Cross-cultural issues in trans terminology

Spanish and Greek applications of globalised language


  • Konstantinos Argyriou Institute of Philosophy (Spanish National Research Council, CSIC)



trans terminology, gender translation, monolingualism, cross-cultural comparison, Spanish, Greek


This article examines the applicability of trans terminology in non-Anglophone linguistic environments, particularly in Spanish and Modern Greek, two grammatical gender languages. The aim is to demonstrate the importance of cross-language comparisons that question the all-encompassing pretensions and universalist biases which still permeate the Western gender structure. Drawing on the methodological tools of double vision uncertainty, trans-crip-t time and translatxrsation, the article examines the particularities of both languages in terms of gender language scripts and representations, and offers a sociocultural analysis of how norms of the masculine generic, female semantic subordination and presumed binarism and cisgenderism have been consolidated, much to the detriment of sexual and gender diversity. Although this reflection stays within the Western paradigm, it focuses on peripheral models of gender diversity that help to deconstruct the binary and to queer gender in open dialogue with transnational realities, and calls for more cross-cultural and cross-language comparisons.

Author Biography

Konstantinos Argyriou, Institute of Philosophy (Spanish National Research Council, CSIC)

Konstantinos Argyriou is a PhD candidate in the Department of Science, Technology and Society of the Institute of Philosophy (Spanish National Research Council, CSIC), under the grant Formación de Profesorado Universitario (FPU17/03809) of the Spanish Ministry of Universities. He is developing his thesis project in interdisciplinary gender studies (Autonomous University of Madrid).


Abiétar, Daniel G. (2019) Sólo dos? La medicina ante la ficción política del binarismo sexo-género [Only two? Medicine in the face of the political fiction of the sex-gender binarism]. Oviedo, Spain: Cambalache.

Apostolidou, Anna (2018) Queering the Motherland: Male Same-Sex Desire and the Greek Nation. Beau Bassin, Mauritius: LAP Lambert.

Asimakoulas, Dimitris (2012) Dude (looks like a lady): hijacking transsexual identity in the subtitled version of Strella by Panos Koutras. The Translator 18(1): 47–75.

Aultman, B. Lee-Harrison (2016) Epistemic injustice and the construction of transgender legal subjects. Wagadu: A Journal of Transnational Women’s & Gender Studies 15: 11–34. Retrieved 12 November 2022 from

Baril, Alexandre (2016) ‘Doctor, am I an Anglophone trapped in a Francophone body?’: an intersectional analysis of ‘trans-crip-t time’ in ableist, cisnormative, Anglonormative societies. Journal of Literary & Cultural Disability Studies 10(2): 155–172. Retrieved 12 November 2022 from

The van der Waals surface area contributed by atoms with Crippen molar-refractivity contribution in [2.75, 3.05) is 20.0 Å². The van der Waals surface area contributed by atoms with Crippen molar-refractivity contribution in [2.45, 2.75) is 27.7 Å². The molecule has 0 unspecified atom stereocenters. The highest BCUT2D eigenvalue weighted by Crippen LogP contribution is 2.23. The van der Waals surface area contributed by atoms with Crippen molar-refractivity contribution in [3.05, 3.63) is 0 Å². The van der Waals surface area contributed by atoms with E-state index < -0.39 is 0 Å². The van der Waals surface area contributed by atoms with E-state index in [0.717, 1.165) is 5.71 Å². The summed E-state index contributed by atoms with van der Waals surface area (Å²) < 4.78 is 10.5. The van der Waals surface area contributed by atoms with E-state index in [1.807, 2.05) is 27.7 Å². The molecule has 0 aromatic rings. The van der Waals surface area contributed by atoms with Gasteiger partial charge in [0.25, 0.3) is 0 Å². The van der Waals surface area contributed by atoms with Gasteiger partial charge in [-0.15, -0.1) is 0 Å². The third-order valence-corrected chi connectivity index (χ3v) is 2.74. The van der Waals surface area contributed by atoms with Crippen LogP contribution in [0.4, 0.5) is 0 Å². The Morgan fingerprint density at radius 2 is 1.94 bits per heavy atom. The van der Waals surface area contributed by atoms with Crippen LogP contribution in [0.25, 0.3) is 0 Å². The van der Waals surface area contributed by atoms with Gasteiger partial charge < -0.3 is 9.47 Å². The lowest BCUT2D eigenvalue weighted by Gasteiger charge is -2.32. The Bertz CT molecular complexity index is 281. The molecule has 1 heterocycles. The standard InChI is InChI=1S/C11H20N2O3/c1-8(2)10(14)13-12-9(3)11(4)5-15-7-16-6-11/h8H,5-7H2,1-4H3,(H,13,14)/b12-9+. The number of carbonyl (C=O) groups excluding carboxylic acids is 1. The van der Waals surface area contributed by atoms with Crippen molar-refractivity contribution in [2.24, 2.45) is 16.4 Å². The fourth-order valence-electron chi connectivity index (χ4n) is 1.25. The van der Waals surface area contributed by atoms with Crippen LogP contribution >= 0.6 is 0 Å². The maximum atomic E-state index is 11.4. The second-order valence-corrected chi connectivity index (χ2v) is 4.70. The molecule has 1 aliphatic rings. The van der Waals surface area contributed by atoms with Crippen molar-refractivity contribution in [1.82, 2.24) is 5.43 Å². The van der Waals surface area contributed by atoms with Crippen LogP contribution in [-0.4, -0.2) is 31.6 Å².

Baron, Dennis (2020) What’s Your Pronoun: Beyond He & She. New York: Liveright.

Bettcher, Talia Mae (2007) Evil deceivers and make-believers: on transphobic violence and the politics of illusion. Hypatia 22(3): 43–65.

Bettcher, Talia Mae (2014) Trapped in the wrong theory: rethinking trans oppression and resistance. Signs 39(2): 383–406.

Canakis, Costas (2015) The desire for identity and the identity of desire: language, gender and sexuality in the Greek context. Gender and Language 9(1): 59–81.

Concilio, Arielle A. (2016) Pedro Lemebel and the translatxrsation: on a gender-queer translation praxis. TSQ: Transgender Studies Quarterly 3(3–4): 462–484.

Démont, Marc (2018) On three modes of translating queer literary texts. In Brian James Baer and Klaus Kaindl (eds), Queering Translation, Translating the Queer: Theory, Practice, Activism 157–171. New York: Routledge.

Fausto-Sterling, Anne (2000) Sexing the Body: Gender Politics and the Construction of Sexuality. New York: Basic Books.

Fricker, Miranda and Jenkins, Katherine (2017) Epistemic injustice, ignorance, and trans experiences. In Ann Garry, Serene J. Khader and Alison Stone (eds), The Routledge Companion to Feminist Philosophy 268–278. New York: Routledge.

Gramling, David and Dutta, Aniruddha (2016) Introduction – special issue: Translating transgender. TSQ: Transgender Studies Quarterly 3(3–4): 333–356.

Hochdorn, Alexander, Faleiros, Vicente P., Camargo, Brigido V. and Cottone, Paolo F. (2016) Talking gender: how (con)text shapes gender – the discursive positioning of transgender people in prison, work and private settings. International Journal of Transgenderism 17(3–4): 212–229.

Hutton, Christopher (2017) Legal sex, self-classification and gender self-determination. Law and Humanities 11(1): 64–81.

Jarrín, Alvaro (2016) Untranslatable subjects: travesti access to public health care in Brazil. TSQ: Transgender Studies Quarterly 3(3–4): 357–375.